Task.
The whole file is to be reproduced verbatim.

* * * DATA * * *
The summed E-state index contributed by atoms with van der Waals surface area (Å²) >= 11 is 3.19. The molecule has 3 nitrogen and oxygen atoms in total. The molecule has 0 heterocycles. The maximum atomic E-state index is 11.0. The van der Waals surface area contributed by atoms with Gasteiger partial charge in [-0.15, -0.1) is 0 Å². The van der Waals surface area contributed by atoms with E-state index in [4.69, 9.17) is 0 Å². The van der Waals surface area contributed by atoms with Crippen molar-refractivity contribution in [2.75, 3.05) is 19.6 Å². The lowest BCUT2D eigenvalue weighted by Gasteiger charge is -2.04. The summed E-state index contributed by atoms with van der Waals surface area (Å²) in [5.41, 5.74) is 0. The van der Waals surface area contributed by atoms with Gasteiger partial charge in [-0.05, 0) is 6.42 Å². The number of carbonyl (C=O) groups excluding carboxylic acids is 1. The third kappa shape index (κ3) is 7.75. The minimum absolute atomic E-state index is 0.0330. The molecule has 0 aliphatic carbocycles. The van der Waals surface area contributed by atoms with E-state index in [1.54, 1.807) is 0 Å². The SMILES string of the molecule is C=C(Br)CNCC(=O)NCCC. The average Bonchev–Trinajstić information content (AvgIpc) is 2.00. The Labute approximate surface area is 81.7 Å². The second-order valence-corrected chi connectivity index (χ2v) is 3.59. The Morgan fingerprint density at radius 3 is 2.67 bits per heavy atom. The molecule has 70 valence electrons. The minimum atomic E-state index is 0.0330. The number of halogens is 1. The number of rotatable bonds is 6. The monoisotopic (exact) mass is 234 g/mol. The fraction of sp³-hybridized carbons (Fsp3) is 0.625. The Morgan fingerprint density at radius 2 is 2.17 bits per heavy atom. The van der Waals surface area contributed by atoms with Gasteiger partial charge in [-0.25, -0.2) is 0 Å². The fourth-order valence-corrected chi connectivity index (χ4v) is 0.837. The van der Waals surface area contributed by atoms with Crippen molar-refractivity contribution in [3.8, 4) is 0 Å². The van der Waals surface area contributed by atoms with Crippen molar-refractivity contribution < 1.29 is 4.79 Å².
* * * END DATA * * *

The summed E-state index contributed by atoms with van der Waals surface area (Å²) >= 11 is 3.19. The molecule has 3 nitrogen and oxygen atoms in total. The molecule has 0 heterocycles. The maximum atomic E-state index is 11.0. The van der Waals surface area contributed by atoms with Gasteiger partial charge in [-0.15, -0.1) is 0 Å². The van der Waals surface area contributed by atoms with E-state index in [4.69, 9.17) is 0 Å². The van der Waals surface area contributed by atoms with Crippen molar-refractivity contribution in [2.75, 3.05) is 19.6 Å². The lowest BCUT2D eigenvalue weighted by Gasteiger charge is -2.04. The summed E-state index contributed by atoms with van der Waals surface area (Å²) in [5.41, 5.74) is 0. The van der Waals surface area contributed by atoms with Gasteiger partial charge in [-0.05, 0) is 6.42 Å². The number of carbonyl (C=O) groups excluding carboxylic acids is 1. The third kappa shape index (κ3) is 7.75. The minimum absolute atomic E-state index is 0.0330. The molecule has 0 aliphatic carbocycles. The van der Waals surface area contributed by atoms with E-state index in [1.54, 1.807) is 0 Å². The SMILES string of the molecule is C=C(Br)CNCC(=O)NCCC. The average Bonchev–Trinajstić information content (AvgIpc) is 2.00. The Labute approximate surface area is 81.7 Å². The second-order valence-corrected chi connectivity index (χ2v) is 3.59. The Morgan fingerprint density at radius 3 is 2.67 bits per heavy atom. The molecule has 70 valence electrons. The minimum atomic E-state index is 0.0330. The number of halogens is 1. The number of rotatable bonds is 6. The monoisotopic (exact) mass is 234 g/mol. The fraction of sp³-hybridized carbons (Fsp3) is 0.625. The Morgan fingerprint density at radius 2 is 2.17 bits per heavy atom. The van der Waals surface area contributed by atoms with Gasteiger partial charge in [-0.25, -0.2) is 0 Å². The fourth-order valence-corrected chi connectivity index (χ4v) is 0.837. The van der Waals surface area contributed by atoms with Crippen molar-refractivity contribution in [3.8, 4) is 0 Å². The van der Waals surface area contributed by atoms with Crippen molar-refractivity contribution < 1.29 is 4.79 Å².